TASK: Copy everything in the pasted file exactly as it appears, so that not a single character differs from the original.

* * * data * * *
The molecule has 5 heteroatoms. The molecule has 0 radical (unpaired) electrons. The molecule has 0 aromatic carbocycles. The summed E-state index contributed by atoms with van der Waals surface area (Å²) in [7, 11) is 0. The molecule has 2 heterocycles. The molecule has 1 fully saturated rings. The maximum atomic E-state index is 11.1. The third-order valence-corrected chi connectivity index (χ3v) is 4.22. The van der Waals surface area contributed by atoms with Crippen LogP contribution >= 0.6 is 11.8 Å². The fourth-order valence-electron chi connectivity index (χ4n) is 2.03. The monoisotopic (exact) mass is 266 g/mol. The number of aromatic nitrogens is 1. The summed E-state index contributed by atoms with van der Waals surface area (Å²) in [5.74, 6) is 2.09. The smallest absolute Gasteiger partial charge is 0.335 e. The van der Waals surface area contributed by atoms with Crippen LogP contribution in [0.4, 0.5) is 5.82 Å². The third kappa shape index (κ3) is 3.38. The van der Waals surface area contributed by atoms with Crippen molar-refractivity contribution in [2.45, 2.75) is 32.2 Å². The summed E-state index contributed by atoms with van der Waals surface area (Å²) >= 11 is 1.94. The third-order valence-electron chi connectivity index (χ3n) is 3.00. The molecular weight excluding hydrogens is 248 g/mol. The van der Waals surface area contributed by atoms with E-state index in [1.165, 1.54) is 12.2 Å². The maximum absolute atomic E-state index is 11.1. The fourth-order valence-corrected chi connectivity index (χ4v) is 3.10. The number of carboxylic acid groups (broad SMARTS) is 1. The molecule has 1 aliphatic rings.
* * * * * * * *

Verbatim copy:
The molecule has 5 heteroatoms. The molecule has 0 radical (unpaired) electrons. The molecule has 0 aromatic carbocycles. The summed E-state index contributed by atoms with van der Waals surface area (Å²) in [7, 11) is 0. The molecule has 2 heterocycles. The molecule has 1 fully saturated rings. The maximum atomic E-state index is 11.1. The third-order valence-corrected chi connectivity index (χ3v) is 4.22. The van der Waals surface area contributed by atoms with Crippen LogP contribution >= 0.6 is 11.8 Å². The fourth-order valence-electron chi connectivity index (χ4n) is 2.03. The monoisotopic (exact) mass is 266 g/mol. The number of aromatic nitrogens is 1. The summed E-state index contributed by atoms with van der Waals surface area (Å²) in [5.74, 6) is 2.09. The smallest absolute Gasteiger partial charge is 0.335 e. The van der Waals surface area contributed by atoms with Crippen LogP contribution in [0.4, 0.5) is 5.82 Å². The third kappa shape index (κ3) is 3.38. The van der Waals surface area contributed by atoms with Crippen molar-refractivity contribution in [2.45, 2.75) is 32.2 Å². The summed E-state index contributed by atoms with van der Waals surface area (Å²) >= 11 is 1.94. The third-order valence-electron chi connectivity index (χ3n) is 3.00. The molecular weight excluding hydrogens is 248 g/mol. The van der Waals surface area contributed by atoms with E-state index in [1.165, 1.54) is 12.2 Å². The maximum absolute atomic E-state index is 11.1. The fourth-order valence-corrected chi connectivity index (χ4v) is 3.10. The number of carboxylic acid groups (broad SMARTS) is 1. The molecule has 1 aliphatic rings.